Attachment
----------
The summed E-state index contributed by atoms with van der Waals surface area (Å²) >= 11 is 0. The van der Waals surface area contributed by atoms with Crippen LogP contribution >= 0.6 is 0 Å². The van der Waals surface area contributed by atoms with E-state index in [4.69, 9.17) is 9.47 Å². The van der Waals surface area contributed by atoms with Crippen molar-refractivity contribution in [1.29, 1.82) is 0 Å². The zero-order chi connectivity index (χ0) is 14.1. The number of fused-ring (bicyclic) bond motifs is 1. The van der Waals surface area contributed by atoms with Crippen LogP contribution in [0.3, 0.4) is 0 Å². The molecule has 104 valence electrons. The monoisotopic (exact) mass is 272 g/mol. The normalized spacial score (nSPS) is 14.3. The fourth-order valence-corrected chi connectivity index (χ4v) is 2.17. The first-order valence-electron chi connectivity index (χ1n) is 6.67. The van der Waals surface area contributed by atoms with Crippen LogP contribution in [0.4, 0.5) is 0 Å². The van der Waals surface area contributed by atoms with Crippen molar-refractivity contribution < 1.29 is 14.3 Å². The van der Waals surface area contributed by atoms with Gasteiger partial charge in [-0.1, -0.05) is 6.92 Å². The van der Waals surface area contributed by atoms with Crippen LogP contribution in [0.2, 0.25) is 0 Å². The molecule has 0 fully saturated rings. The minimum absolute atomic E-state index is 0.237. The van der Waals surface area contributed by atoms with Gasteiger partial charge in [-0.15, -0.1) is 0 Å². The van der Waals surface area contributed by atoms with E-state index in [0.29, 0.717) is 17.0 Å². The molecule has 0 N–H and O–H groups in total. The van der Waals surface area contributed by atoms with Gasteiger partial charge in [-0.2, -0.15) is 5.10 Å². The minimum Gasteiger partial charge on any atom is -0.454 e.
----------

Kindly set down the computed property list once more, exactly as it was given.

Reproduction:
The summed E-state index contributed by atoms with van der Waals surface area (Å²) >= 11 is 0. The van der Waals surface area contributed by atoms with Crippen LogP contribution >= 0.6 is 0 Å². The van der Waals surface area contributed by atoms with E-state index in [4.69, 9.17) is 9.47 Å². The van der Waals surface area contributed by atoms with Crippen molar-refractivity contribution in [1.29, 1.82) is 0 Å². The zero-order chi connectivity index (χ0) is 14.1. The number of fused-ring (bicyclic) bond motifs is 1. The van der Waals surface area contributed by atoms with Crippen LogP contribution in [0.3, 0.4) is 0 Å². The molecule has 104 valence electrons. The monoisotopic (exact) mass is 272 g/mol. The normalized spacial score (nSPS) is 14.3. The fourth-order valence-corrected chi connectivity index (χ4v) is 2.17. The first-order valence-electron chi connectivity index (χ1n) is 6.67. The van der Waals surface area contributed by atoms with Crippen LogP contribution in [0.4, 0.5) is 0 Å². The van der Waals surface area contributed by atoms with Crippen molar-refractivity contribution < 1.29 is 14.3 Å². The van der Waals surface area contributed by atoms with Gasteiger partial charge in [-0.1, -0.05) is 6.92 Å². The van der Waals surface area contributed by atoms with Crippen LogP contribution in [0.2, 0.25) is 0 Å². The molecule has 0 fully saturated rings. The minimum absolute atomic E-state index is 0.237. The van der Waals surface area contributed by atoms with Gasteiger partial charge in [-0.15, -0.1) is 0 Å². The van der Waals surface area contributed by atoms with E-state index in [0.29, 0.717) is 17.0 Å². The molecule has 0 N–H and O–H groups in total. The van der Waals surface area contributed by atoms with Gasteiger partial charge in [-0.2, -0.15) is 5.10 Å². The minimum Gasteiger partial charge on any atom is -0.454 e.